Author Topic: SGP: Report - Binary Data  (Read 4402 times)

Dunder Moose

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Re: SGP: Report - Binary Data
« Reply #15 on: October 27, 2009, 23:56:37 »
So I typed in all of the J signs from theBruce's image and got this.  The differences are noted in red. In other words, if two of them agreed I left it black, the odd one out got red.  Below I compared all the first lines, all the second lines, third and fourth.  Here is the result.  I am still playing with it, but hopefully posting these will make it easier to get some more brains on it. In all cases but one the second sign seemed to be the norm, that is, sharing the most symbols with the other two.

1011010110111101010111110110
1011011001100001101010110101
0001001010111100110011011110
1111111000101001101101101011

1011010110111101010111111010
1011111001101101101110110101
0101001011110000110011010110
0000011100101001100101101011

1010010110011101010100001010
1010111111011111111111111101
0100001011010100110011010110
0000011100001101100101101011

1st Lines
1011010110111101010111110110
1011010110111101010111111010
1010010110011101010100001010

2nd Lines
1011011001100001101010110101
1011111001101101101110110101
1010111111011111111111111101
 
3rd Lines
0001001010111100110011011110
0101001011110000110011010110
0100001011010100110011010110

4th Lines
1111111000101001101101101011
0000011100101001100101101011
0000011100001101100101101011
::0:-:-:0:-:0:0:0:-:000000:-:0000000:-:0000:00:0:0:0:00:00:000:0::

Omeganuepsilon

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Re: SGP: Report - Binary Data
« Reply #16 on: October 28, 2009, 05:02:06 »
Didn't realize there were 2 threads, check my post on the J signs topic.

I've not even been here in a while, and that's not liketly to change much...
I'll check in once in a while, but I'm actually having ....real life issues(keeping it generic as possible...not "I have mental issues" lol)... so I don't necessarily have the time or inclination to put any real effort into all this at the moment.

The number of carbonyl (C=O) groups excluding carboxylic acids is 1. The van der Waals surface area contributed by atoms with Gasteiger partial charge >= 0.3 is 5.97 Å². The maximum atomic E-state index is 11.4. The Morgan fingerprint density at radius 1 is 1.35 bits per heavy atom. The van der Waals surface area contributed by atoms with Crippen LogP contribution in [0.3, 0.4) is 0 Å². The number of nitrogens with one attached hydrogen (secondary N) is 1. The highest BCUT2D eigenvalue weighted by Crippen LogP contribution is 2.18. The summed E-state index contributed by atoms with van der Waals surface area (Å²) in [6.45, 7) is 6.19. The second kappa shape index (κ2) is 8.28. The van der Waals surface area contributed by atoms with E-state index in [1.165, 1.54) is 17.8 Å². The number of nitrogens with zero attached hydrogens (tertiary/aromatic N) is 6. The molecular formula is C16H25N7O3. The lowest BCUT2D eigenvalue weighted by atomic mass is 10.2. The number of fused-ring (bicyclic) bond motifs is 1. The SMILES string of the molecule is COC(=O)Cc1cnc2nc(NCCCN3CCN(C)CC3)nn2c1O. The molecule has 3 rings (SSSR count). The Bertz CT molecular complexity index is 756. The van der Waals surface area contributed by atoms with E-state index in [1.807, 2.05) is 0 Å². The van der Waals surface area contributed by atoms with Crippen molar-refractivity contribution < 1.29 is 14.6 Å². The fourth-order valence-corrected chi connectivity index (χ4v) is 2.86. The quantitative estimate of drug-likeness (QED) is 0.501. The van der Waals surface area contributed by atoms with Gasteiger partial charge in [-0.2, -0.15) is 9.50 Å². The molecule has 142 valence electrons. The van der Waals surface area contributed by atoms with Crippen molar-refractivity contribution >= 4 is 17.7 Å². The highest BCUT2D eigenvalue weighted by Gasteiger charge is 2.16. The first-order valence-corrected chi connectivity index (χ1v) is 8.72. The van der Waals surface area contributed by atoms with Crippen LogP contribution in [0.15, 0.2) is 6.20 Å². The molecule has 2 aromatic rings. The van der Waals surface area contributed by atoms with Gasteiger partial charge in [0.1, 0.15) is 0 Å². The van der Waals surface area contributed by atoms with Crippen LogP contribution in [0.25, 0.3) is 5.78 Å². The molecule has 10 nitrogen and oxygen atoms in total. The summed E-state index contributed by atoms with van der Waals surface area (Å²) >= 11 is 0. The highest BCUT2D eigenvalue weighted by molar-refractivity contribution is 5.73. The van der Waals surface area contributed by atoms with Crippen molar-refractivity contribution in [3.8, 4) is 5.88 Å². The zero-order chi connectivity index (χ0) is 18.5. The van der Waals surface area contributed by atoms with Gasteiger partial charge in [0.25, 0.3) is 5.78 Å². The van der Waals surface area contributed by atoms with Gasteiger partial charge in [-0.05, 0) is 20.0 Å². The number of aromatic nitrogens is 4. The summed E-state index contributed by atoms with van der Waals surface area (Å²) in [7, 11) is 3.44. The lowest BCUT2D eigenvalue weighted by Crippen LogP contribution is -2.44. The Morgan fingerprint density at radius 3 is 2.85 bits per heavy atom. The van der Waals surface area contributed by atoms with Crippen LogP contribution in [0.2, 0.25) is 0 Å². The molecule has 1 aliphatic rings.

Good luck though, hope the convertors I posted turn out to be of some help, though there are so many possible ways to attempt to decode them, and the fact that all but one will just be jibberish being the BEST case scenerio....bleah.

ColdGlider

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Re: SGP: Report - Binary Data
« Reply #17 on: October 28, 2009, 15:36:26 »
The data doesn't seem representative of UTF-16, UTF-8, UTF-7, or ASCII when interpreted as binary either by assuming the dots to be 1s or 0s.  I've experimented some more with 7-bit bytes and still nothing.  I see the probability of a binary character encoding as even less now than I did initially.  The dots may encode characters, but perhaps using a different method.

Here is one method that could have been perfect if it actually worked (lol): Night Writing.  This was a predecessor of braille that, according to the linked Wikipedia article:
Quote
It was designed by Charles Barbier in response to Napoleon's demand for a code that soldiers could use to communicate silently and without light at night.
What better encoding for an ODST soldier to encounter at night?  The encoding requires two columns six-dots high in order to represent a single character.  Among the three J-banners we have 12 rows of 28 dots.  This could result in two rows of 14 characters in "Night Writing".  If only our data fit...

The thing about night writing is that the columns of dots are always contiguous; that is, there is never a need for there to be blanks between dots when scanning from top to bottom.  If you look at the three blocks of binary we have, you can see that there is no possible way to order them top-to-bottom such that you end up with two valid 6-dot "Night Writing" columns on top of one another in the resultant leftmost column of 12 dots.

So I have dropped that theory.

Then I looked at Polybius Squares.  This has merit, but what is our square and how is it encoded in the dots?  My initial mappings have failed.  Why would three dots in a column be expressed in multiple ways if the pattern wasn't significant?

This brought me back to the notion that the 4-dot columns encode either a number from 0-15 (or 1-16) or two numbers from 0-3 (or 1-4)... in binary.  So I'm back, full-circle, to binary... but then what? 

I really like Moose's idea of overlaying the data from the three banners, perhaps to construct a "fifth row".  We may also need to consider numbers we have seen elsewhere, such as the Optican Image.  Perhaps 49.2.7 plays in here somehow.  I had even considered that the barrier codes helped define a Polybius Square.  As always, I'm left with more questions than answers.

Back to the drawing board...
« Last Edit: August 16, 2012, 22:53:00 by nightcrafter27 »
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